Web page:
Paige Barbee's Mixed-Media Art Uses Contemporary Techniques to Evoke the Past

DECORATIVE ART: In her larger works, like “Tulles of the Trade” (above), jewelry artist Paige Barbee echoes the intricate details of her smaller pieces.

DECORATIVE ART: In her larger works, like “Tulles of the Trade” (above), jewelry artist Paige Barbee echoes the intricate details of her smaller pieces.

Paige Barbee, from Clarksville, Tenn., is a 2009 graduate of the metals program at SCAD and the third Betsy Worden Memorial Artist-in-Residence at the Arts and Culture Alliance’s Emporium Center. Barbee specializes in conceptual jewelry, and is creating work very much in the tradition of Worden, a beloved local artist who exhibited nationally until her untimely death in 2006. Worden mastered diverse media, including watercolor, oil, printmaking, and weaving, fluidly traversing the elusive boundary between art and craft. Worden embodied an eclectic, open sensibility and an interest in creative exploration and ideas, new materials and experimental methods. It’s fitting, then, that two women artists experimenting with multiple media—Crystal Wagner and now Barbee—have occupied the studio space honoring Betsy Worden.

Barbee’s signature motif is the mirror or picture frame, an ellipse with wide edges, highly stylized in ways similar to the “gingerbread”—elaborate, curvilinear scrollwork—that once adorned Victorian homes. Inspired by Victorian ornament, Barbee’s mixed-media work emphasizes feminism and the feminine, decorative embellishment, and the minutiae of personal adornment and domestic items. Her current show’s title, Everyday Adorned, is meant by the artist to be an ironic statement about a domestic sphere wherein women were, and might still be, considered mere household accessories. Interestingly, much contemporary art is created with a Victorian sensibility. Such work is decorative, political, and often includes the use of many small precious things, evoking the extensive personal collections of treasures brought from around the globe by explorers and travelers during the Victorian era. Displayed in cabinets of wonder, these collections were a touchstone of an expanding world.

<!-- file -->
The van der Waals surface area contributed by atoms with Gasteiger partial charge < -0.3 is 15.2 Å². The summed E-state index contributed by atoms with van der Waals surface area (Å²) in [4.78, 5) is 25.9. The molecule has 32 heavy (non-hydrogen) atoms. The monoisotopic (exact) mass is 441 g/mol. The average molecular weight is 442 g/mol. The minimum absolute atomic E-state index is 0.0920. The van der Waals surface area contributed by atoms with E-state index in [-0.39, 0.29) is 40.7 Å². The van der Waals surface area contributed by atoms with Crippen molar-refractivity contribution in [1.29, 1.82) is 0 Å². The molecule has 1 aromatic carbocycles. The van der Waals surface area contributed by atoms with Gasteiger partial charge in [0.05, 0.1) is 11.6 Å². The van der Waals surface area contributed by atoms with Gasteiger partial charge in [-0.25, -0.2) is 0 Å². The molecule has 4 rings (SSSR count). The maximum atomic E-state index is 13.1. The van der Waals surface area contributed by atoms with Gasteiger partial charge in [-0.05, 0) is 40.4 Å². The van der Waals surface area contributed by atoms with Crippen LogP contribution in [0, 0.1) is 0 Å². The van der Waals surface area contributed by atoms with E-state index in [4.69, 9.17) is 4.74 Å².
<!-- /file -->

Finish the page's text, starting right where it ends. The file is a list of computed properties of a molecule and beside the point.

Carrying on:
Barbee’s initial goal is that her jewelry interact with the body—that it is wearable art. She then expands outward, creating canvases, wall installations, and sculptures echoing the same motifs. While she believes that she creates in the tradition of “craft,” the work itself suggests that the boundary between art and craft is at least permeable, if not altogether imaginary. Barbee’s “Frame Collection,” made up of jewelry and other larger works, indicates the degree to which careful craft is one aspect of fine art, and shows how she expresses related themes in different media. The small pendants, laser-cut layers of acrylic adorned with metal, are echoed in larger works like “Tulles of the Trade,” a series of embossed plates decorated with medallions and other trinkets reminiscent of her jewelry.

By using recycled and found materials like wooden scraps from old dollhouses, traditional metals as well as newer materials like acrylic, Barbee adds a contemporary dimension to work that evokes a past era. She says that whatever materials she selects are nonetheless “in harmony with metal”—the new echoes the old. She also combines traditional processes with contemporary ones—computers and computer-aided design programs, and lasers for cutting the acrylic. Throughout, her resulting work is in the Victorian spirit; it has a decorative and intricate appearance, and it is also a creative amalgamation of the traditional and new. In Barbee’s vibrantly full studio, finished work is laid out along with myriad computer design patterns, trinkets and raw materials, as well as unfinished works. The space itself is a cabinet of wonders. One expects that her installation will be as compelling.

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